AmeriCorps VISTA workers are worried about the future of their program on two fronts.
The first: President Donald Trump’s proposed federal budget would eliminate almost all funding for the Corporation for National and Community Service, which runs a nationwide network of civic service programs, including AmeriCorps and AmeriCorps VISTA. Axing the corporation’s funding would effectively end those programs, which place temporary workers at nonprofit community organizations nationwide.
The second front, which, perhaps counterintuitively, worries VISTA workers more than the Trump proposal: the corporation itself is working on a reorganization that would shift VISTA and Senior Corps program oversight from 46 state offices to eight regional ones. It’s a move that VISTA workers in Minnesota fear would make it more difficult to justify and continue their work at a given spot because they’d have to go through staff at an office in Kansas City, Mo., instead of the program’s state headquarters in Minneapolis. It could also mean less support and fewer resources to go around, they worry.
“The reason why we are even here is because of the state office,” said Michelle Walton, a VISTA leader at the Northwest Indian Community Development Center in Bemidji. She is one of four such workers there who secure grants and administer some of the development center’s programs.
Walton and others worry that they’d be “just another number” to Kansas City staff.
“We haven’t established those relationships,” Walton said. “They’re not aware of the work or the context.”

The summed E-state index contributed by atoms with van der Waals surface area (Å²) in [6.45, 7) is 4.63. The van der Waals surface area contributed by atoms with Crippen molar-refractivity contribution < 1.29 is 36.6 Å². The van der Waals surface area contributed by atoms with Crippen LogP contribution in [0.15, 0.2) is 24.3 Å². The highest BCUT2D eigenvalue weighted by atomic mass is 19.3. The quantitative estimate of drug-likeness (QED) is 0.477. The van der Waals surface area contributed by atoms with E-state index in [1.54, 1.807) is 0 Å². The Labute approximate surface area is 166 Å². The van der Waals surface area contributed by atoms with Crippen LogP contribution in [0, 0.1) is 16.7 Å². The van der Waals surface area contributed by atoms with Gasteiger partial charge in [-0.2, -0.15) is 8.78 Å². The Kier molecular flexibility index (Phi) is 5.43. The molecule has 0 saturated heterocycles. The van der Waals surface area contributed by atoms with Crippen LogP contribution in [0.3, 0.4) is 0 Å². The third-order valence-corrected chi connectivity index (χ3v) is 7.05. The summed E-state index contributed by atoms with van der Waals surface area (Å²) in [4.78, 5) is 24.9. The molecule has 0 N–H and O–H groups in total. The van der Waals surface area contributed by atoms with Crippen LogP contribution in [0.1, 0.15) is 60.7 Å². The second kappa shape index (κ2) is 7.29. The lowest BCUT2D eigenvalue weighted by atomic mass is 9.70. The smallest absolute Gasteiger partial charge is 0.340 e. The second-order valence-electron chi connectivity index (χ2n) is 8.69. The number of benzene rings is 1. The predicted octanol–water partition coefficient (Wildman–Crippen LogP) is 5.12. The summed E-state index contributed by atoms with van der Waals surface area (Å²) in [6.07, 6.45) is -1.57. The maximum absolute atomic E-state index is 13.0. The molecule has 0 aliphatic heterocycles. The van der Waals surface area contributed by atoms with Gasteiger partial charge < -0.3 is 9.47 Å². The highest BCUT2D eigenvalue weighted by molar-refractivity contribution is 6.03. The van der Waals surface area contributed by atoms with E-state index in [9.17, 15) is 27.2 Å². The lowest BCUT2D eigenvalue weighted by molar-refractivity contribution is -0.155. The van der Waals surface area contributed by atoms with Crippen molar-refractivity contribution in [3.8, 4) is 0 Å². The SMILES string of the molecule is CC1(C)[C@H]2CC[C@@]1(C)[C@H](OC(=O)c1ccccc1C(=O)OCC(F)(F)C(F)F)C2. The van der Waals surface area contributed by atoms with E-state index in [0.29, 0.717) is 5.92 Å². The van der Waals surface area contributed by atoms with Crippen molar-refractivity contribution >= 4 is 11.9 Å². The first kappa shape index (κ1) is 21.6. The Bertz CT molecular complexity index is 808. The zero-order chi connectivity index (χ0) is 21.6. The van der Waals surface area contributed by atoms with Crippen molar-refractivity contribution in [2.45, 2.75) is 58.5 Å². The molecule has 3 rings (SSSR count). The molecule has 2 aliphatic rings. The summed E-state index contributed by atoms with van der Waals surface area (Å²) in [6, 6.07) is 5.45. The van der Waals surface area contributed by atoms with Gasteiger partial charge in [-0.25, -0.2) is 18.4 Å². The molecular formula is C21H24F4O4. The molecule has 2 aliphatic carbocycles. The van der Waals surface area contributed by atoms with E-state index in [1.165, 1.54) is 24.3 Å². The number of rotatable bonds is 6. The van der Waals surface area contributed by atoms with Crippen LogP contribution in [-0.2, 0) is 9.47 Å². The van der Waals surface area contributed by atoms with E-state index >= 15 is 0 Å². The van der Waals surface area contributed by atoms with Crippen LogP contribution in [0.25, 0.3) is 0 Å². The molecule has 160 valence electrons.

Staff at the Minnesota headquarters have already gotten sort-of pink slips — “job abolishment courtesy notices” — as have other employees in state offices across the United States, according to AmeriCorps staff.
A spokesperson for the community service corporation said the reorganization plan has been in the works since 2016, but it was codified in a budget proposal they made at the behest of the Trump administration.
Some in Congress oppose the reorganization, including four members of the U.S. House of Representatives from Minnesota.
“It is our view that the hastily developed plan to eliminate state and territorial offices...will not contribute to the success of national service, but rather undermine support for AmeriCorps and Senior Corps grantees and volunteers,” Betty McCollum, Ilhan Omar, Collin Peterson Dean Philips and 32 other House members wrote to Barbara Stewart, the corporation’s CEO. “Strong local relationships have been forged over the last 25 years with state office staff being essential to understanding local needs, especially in underserved rural communities, tribal communities, and areas lacking consistent internet access.”
Members of the Democrat-controlled House Committee on Appropriations voted in May to increase the corporation’s funding by $55 million rather than effectively zero it out. Committee members also wrote that they were “disappointed” that the corporation is moving forward with the reorganization, and they directed it to cease implementation of the plan until corporation leaders engage with those impacted in a “meaningful” way and further study the effects moving to a regional model would have.
The reorganization is seen by some as a larger threat than the Trump plan to out-and-out close Corporation for National and Community Service because it’s a common occurrence for the president to “x-out” the corporation from his budget proposals, according to Eric Nesheim, the executive director of the Minnesota Literacy Council, which sponsors VISTA programs across the Minnesota. But, he said, Congress has routinely voted to keep the service corporation in business.
“The president deciding it’s not important often doesn’t end up meaning anything,” Nesheim said last week. “So while that’s a threat, I would say that’s not the biggest problem that we’re up against because nobody thinks that’s actually going to happen.”